Kobe Bryant’s widow sues Long Beach-based helicopter operator for deaths

The widow of Kobe Bryant has sued the Long Beach-based owner of the helicopter that crashed in fog and killed her husband and her 13-year-old daughter last month.

The wrongful death lawsuit filed by Vanessa Bryant in Los Angeles says the pilot was careless and negligent by flying in cloudy conditions Jan. 26 and should have aborted the flight.

The lawsuit names Island Express Helicopters Inc. and also targets pilot Ara Zobayan’s legal representative, listed only as “Doe 1” until a name can be determined.

Island Express owned the helicopter, a twin-engine Sikorsky S-76, that was carrying Bryant, his 13-year-old  daughter Gianna and seven other passengers to a youth basketball tournament in Thousand Oaks when it crashed on a hillside in foggy weather.

Zobayan was among the nine people killed in the crash.

Vanessa Bryant’s lawsuit asserts that Zobayan was negligent in eight different ways, including failing to properly assess the weather, flying into conditions he wasn’t cleared for and failing to control the helicopter.

The National Transportation Safety Board is investigating the cause of the crash.

The lawsuit was filed as a public memorial service for Kobe Bryant, his daughter, and all the victims was being held at the Staples Center.

Kobe Bryant with his daughter, Gianna (second from left) at a recent basketball game in the Walter Pyramid. Photo by Stephen Dachman.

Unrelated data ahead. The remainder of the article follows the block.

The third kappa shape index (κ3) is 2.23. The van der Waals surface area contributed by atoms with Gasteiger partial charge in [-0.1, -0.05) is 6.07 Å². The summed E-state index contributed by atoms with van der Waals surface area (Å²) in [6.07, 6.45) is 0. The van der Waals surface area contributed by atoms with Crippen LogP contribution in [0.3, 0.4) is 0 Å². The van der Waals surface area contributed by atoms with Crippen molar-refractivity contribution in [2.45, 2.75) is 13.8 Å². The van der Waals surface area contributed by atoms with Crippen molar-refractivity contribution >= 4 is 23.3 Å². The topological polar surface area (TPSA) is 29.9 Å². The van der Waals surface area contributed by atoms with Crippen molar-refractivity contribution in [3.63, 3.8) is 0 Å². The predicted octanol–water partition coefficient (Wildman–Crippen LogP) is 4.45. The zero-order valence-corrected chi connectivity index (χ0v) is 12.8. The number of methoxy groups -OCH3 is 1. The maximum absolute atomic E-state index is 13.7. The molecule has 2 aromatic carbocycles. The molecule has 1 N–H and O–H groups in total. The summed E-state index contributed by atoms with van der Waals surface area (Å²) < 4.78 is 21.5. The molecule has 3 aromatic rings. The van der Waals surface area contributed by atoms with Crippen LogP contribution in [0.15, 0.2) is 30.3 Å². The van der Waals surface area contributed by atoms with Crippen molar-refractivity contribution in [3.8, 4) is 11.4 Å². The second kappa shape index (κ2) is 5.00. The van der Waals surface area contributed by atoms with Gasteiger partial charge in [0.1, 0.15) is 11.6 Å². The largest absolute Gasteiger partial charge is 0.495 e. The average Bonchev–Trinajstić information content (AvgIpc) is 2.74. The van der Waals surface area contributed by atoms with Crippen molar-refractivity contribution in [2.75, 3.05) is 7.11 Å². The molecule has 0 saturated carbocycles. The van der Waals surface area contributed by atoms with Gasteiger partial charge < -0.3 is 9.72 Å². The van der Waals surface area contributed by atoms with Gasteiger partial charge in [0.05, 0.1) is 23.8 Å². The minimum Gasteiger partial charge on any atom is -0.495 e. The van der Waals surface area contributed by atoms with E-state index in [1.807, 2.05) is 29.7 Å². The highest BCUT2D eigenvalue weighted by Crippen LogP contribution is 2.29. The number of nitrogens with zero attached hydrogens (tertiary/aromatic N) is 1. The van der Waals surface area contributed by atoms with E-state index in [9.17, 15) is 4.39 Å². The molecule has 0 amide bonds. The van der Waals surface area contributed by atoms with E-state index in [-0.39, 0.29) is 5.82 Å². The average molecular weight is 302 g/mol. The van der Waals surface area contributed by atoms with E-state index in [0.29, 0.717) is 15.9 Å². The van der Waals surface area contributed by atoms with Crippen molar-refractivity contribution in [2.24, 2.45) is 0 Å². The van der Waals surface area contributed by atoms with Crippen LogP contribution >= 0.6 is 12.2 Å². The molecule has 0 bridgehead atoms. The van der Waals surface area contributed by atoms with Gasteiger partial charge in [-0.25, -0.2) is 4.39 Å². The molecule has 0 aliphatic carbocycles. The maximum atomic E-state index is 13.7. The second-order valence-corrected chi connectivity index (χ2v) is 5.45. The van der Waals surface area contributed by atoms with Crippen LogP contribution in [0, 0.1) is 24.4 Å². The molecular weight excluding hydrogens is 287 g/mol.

Island Express was founded in Long Beach in 1982 and is the only tour company offering scheduled helicopter flights to Catalina. The company offers services from its heliport near the Queen Mary and in San Pedro. The choppers land at the Pebbly Beach heliport near the city of Avalon.

The company issued a statement Jan. 30 on its website saying the shock of the crash had prompted it to suspend service until it was appropriate for staff and customers.

Calls to Island Express seeking comment Monday were not answered and its voicemail was full.

In May 2008, Island Express saw another fatal crash when its Eurocopter AS-350 took off from Long Beach and went down near the Banning House Lodge at Two Harbors.

The crash killed the company’s pilot, Emeric Maillet, employee John Terry, and Tania Hurd, a school teacher from Burbank. Three others were injured.

Associated Press reporter Brian Melley and Long Beach Post reporter Kelly Puente contributed to this story.

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